I mean the evacuation of the Jews, the extermination of the Jewish race. It's one of those things it is easy to talk about, "The Jewish race is being exterminated," says one party member, "that's quite clear, it's in our program-elimination of the Jews and we're doing it, exterminating them" And then they come to me, eighty million worthy Germans, and each one has his decent Jew. Of course the others are vermin, but this one is an A-1 Jew. Not one of all those who talk this way has watched it, not one of them has gone through it. Most of you must know what it means when one hundred corpses are lying side by side, or five hundred, or one thousand. To have stuck it out and at the same time - apart from exceptions caused by human weakness - to have remained decent fellows, that is what has made us hard. This is a page of glory in our history which has never been written and is never to be written, for we know how difficult we should have made it for ourselves, if with the bombing raids, the burdens and the deprivations of war we still had Jews today in

every town as secret saboteurs, agitators, and troublemakers. We would now probably have reached the 1916-1917 stage when the Jews were still in the German national body.

The doctors of the hospital were sent for. The sight which greeted us "when we entered Block VII is one never to be forgotten. From the cages along the walls about six hundred panic-stricken, trembling young women were looking at us with silent pleading in their eyes. The other hundred were lying on the ground, pale, faint, bleeding. Their pulse was almost inaudible, their breathing strained and deep rivers of blood were flowing around their bodies. Big, strong SS men were going from one to the other sticking tremendous needles into their veins and robbing their undernourished, emaciated bodies of their last drop of blood. The German army needed blood plasma! The guinea pigs of Auschwitz were just the people to furnish that plasma. Rassenschande or contamination with "inferior Jewish blood" was forgotten. We were too "inferior" to live, but not too inferior to keep the German army alive with our blood. Besides, nobody would know. The blood donors, along with the other prisoners of Auschwitz would never live to tell their tale. By the end of the war fat wheat would grow out of their ashes and the soap made of their bodies would be used to wash the laundry of the returning German heroes.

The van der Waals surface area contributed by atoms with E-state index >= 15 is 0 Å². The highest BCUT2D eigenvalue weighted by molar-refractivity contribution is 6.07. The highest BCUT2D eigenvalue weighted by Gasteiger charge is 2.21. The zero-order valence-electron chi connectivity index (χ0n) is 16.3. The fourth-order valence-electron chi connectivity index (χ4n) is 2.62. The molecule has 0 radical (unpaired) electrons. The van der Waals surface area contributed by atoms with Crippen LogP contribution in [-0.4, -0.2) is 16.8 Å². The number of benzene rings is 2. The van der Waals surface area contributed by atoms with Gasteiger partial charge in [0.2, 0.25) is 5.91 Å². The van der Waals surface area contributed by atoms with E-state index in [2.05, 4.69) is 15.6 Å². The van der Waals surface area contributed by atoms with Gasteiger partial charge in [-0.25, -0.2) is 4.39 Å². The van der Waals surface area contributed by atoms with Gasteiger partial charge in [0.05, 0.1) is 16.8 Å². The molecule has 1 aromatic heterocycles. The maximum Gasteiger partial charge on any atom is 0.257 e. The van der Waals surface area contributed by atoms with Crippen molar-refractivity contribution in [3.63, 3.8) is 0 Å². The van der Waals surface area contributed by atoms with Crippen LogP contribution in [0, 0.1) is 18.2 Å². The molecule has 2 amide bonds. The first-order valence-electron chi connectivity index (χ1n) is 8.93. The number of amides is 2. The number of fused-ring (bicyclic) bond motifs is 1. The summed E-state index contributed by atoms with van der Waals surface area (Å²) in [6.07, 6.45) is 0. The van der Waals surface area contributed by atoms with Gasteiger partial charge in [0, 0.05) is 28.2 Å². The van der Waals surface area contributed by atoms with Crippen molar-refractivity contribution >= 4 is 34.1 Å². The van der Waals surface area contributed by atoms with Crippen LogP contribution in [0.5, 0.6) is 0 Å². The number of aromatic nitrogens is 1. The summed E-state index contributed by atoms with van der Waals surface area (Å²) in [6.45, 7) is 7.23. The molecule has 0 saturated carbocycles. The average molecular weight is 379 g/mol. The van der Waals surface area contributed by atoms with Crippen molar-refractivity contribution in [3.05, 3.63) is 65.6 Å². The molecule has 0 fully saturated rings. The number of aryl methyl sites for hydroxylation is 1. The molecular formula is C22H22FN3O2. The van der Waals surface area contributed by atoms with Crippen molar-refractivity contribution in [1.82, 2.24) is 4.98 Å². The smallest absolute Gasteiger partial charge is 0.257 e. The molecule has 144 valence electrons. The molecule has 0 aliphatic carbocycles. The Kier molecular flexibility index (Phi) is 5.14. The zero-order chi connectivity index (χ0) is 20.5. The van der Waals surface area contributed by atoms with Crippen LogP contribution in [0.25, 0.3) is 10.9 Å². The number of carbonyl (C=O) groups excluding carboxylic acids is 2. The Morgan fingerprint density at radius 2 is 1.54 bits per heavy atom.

We were ordered to put these women back on their feet before they returned to camp so as to make place for others. What could we do without disinfectants, medicines, liquids? How could we replace the brutally stolen blood? All we had were words, encouragement, tenderness. And yet, under our care, these unfortunate creatures slowly returned to life and they even smiled when saying: "This is still better than the crematory."

Block VII was always full. Once it was the women with beautiful eyes who were told to come forward, once the women with beautiful hands. And the poor wretches always believed the stories they were told, came forward, and to the amusement of the SS henchmen gave their last drops of precious blood for the German soldiers who used the strength robbed from us to murder our friends, our relatives, our allies.